Following last week’s media report on the implementation of measures to conserve wild salmon, Joan McAlpine MSP issued the following statement:
“I will be deeply disappointed if these regulations are enforced in a way that threatens the unique tradition of Haaf netting on the Solway. The regulations still need to go before committees of the Scottish Parliament and enforcement is by no means a fait accompli. I know MSP colleagues are unhappy about the impact on traditional netters. I understand that ministers must meet conservation obligations but not at the expensive of our heritage – a balance has to be found.
“While a total kill ban affects anglers as well as netters on grade three rivers such as The Annan, the catch and release policy that will apply to anglers should the regulations go ahead has a 10% mortality rate. The Haaf netters argue their catch should be based on that 10% as they have zero mortality on catch and release. That seems extremely reasonable to me, especially if it preserves the tradition and generates an (albeit reduced) income for Annan’s Common Good Fund.
“Angling will survive the regulations, it is this country’s most popular participation sport. But if Haaf netting disappears from the waters off Annan, it disappears forever. There is such a thing as “human ecology”, preserving unique aspects of our culture, and that should be taken into consideration.”
Last year Ms McAlpine tabled a motion to parliament recognising the cultural importance of the unique fishing methods on the Solway and the threat posed to them. She proposed that Haaf netters be treated as a heritage fishery and protected. The motion gained cross party support. Ms McAlpine argued the same point in her submission to the consultation on fisheries regulation last year.
Notes to editors:
Consultation submission attached. Text of Parliamentary motion below:
Motion S4M-14806: Joan McAlpine, South Scotland, Scottish National Party, Date Lodged: 11/11/2015
That the Parliament recognises what it sees as the cultural importance of the unique fishing methods on the Solway Estuary; understands that the practice of “haaf-netting” was introduced by Norse-Gael settlers in 900 AD; believes that the net fishers living in the Royal Burgh of Annan have heritable rights that date back centuries, which were confirmed in the Royal Burgh charters of 1538 and 1612; appreciates that these are part of the history of Annan and are celebrated annually as part of the Riding of the Marches; is concerned that proposed regulations to introduce mandatory “catch and release” on all methods of fishing in districts categorised as grade 3 will end all net-fishing on the estuary; believes that a blanket catch and release policy unfairly disadvantages haaf-netters, whose method, it understands, has a zero-mortality rate compared with the 10% rate for rod-caught fish; acknowledges the importance of conserving wild salmon and the principle that the killing of the species must be licensed, sustainable and not present a threat to vulnerable stocks; notes, however, the view that the ancient practice of haaf-netting must be allowed to continue, and believes that the haaf-netters meet the criteria for heritage status in the same manner as the guga hunters in the Hebrides, who are exempted from the ordinary protection afforded to sea birds under UK and EU law.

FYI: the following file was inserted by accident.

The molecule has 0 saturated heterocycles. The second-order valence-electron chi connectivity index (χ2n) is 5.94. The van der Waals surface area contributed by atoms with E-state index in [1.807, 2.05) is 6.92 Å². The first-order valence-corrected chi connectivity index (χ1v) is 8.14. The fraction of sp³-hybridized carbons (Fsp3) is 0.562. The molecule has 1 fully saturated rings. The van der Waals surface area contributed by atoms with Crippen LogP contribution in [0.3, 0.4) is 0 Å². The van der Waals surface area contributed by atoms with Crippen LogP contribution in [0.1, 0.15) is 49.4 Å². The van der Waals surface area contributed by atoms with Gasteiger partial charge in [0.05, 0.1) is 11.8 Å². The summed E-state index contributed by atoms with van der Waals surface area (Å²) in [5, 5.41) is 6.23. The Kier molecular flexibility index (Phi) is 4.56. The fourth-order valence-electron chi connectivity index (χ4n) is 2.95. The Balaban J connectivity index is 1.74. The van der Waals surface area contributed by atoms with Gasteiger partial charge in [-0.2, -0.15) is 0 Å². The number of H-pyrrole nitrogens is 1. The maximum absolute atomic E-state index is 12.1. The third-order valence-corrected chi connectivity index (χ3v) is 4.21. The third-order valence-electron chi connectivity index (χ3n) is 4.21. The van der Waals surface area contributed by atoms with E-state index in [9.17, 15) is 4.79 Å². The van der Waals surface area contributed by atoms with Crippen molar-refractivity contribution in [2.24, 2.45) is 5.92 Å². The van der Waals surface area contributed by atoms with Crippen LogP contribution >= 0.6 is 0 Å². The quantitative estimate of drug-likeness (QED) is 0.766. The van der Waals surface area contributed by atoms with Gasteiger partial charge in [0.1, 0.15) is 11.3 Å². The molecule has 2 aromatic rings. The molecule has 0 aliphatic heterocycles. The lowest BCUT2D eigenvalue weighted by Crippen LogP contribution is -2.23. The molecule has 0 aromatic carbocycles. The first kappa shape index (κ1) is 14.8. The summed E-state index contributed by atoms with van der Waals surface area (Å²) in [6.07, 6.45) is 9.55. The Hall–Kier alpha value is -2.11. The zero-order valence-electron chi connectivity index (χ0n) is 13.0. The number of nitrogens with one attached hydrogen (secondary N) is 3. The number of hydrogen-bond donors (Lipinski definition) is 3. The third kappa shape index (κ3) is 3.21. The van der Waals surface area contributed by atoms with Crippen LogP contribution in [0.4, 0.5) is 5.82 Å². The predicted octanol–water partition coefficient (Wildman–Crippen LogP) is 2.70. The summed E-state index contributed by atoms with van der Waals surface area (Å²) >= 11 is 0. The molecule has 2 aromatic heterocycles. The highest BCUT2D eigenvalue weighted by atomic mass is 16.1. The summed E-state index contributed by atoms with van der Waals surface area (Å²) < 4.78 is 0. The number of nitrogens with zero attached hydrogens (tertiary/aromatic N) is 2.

Supported by: James Dornan, Adam Ingram, Elaine Murray, Anne McTaggart, Bill Kidd, Mike MacKenzie, Kenneth Gibson, Richard Lyle, Jean Urquhart, Alex Fergusson, Colin Beattie, Gil Paterson, David Torrance, Dave Thompson, Sandra White, Mark McDonald